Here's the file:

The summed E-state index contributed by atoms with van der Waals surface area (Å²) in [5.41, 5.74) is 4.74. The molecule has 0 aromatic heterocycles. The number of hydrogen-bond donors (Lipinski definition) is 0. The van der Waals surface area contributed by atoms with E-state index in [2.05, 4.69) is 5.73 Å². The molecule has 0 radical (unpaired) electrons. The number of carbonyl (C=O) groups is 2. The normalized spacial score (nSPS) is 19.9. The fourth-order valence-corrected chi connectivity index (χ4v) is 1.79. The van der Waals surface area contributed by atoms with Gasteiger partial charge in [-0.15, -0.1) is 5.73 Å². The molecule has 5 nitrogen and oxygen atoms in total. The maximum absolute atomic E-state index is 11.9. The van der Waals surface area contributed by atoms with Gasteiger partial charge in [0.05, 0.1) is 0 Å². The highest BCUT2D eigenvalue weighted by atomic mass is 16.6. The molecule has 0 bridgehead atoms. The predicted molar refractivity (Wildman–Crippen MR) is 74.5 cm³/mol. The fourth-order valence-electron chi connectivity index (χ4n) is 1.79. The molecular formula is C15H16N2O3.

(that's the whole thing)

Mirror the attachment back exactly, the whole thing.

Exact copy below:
The summed E-state index contributed by atoms with van der Waals surface area (Å²) in [5.41, 5.74) is 4.74. The molecule has 0 aromatic heterocycles. The number of hydrogen-bond donors (Lipinski definition) is 0. The van der Waals surface area contributed by atoms with E-state index in [2.05, 4.69) is 5.73 Å². The molecule has 0 radical (unpaired) electrons. The number of carbonyl (C=O) groups is 2. The normalized spacial score (nSPS) is 19.9. The fourth-order valence-corrected chi connectivity index (χ4v) is 1.79. The van der Waals surface area contributed by atoms with Gasteiger partial charge in [-0.15, -0.1) is 5.73 Å². The molecule has 5 nitrogen and oxygen atoms in total. The maximum absolute atomic E-state index is 11.9. The van der Waals surface area contributed by atoms with Gasteiger partial charge in [0.05, 0.1) is 0 Å². The highest BCUT2D eigenvalue weighted by atomic mass is 16.6. The molecule has 0 bridgehead atoms. The predicted molar refractivity (Wildman–Crippen MR) is 74.5 cm³/mol. The fourth-order valence-electron chi connectivity index (χ4n) is 1.79. The molecular formula is C15H16N2O3.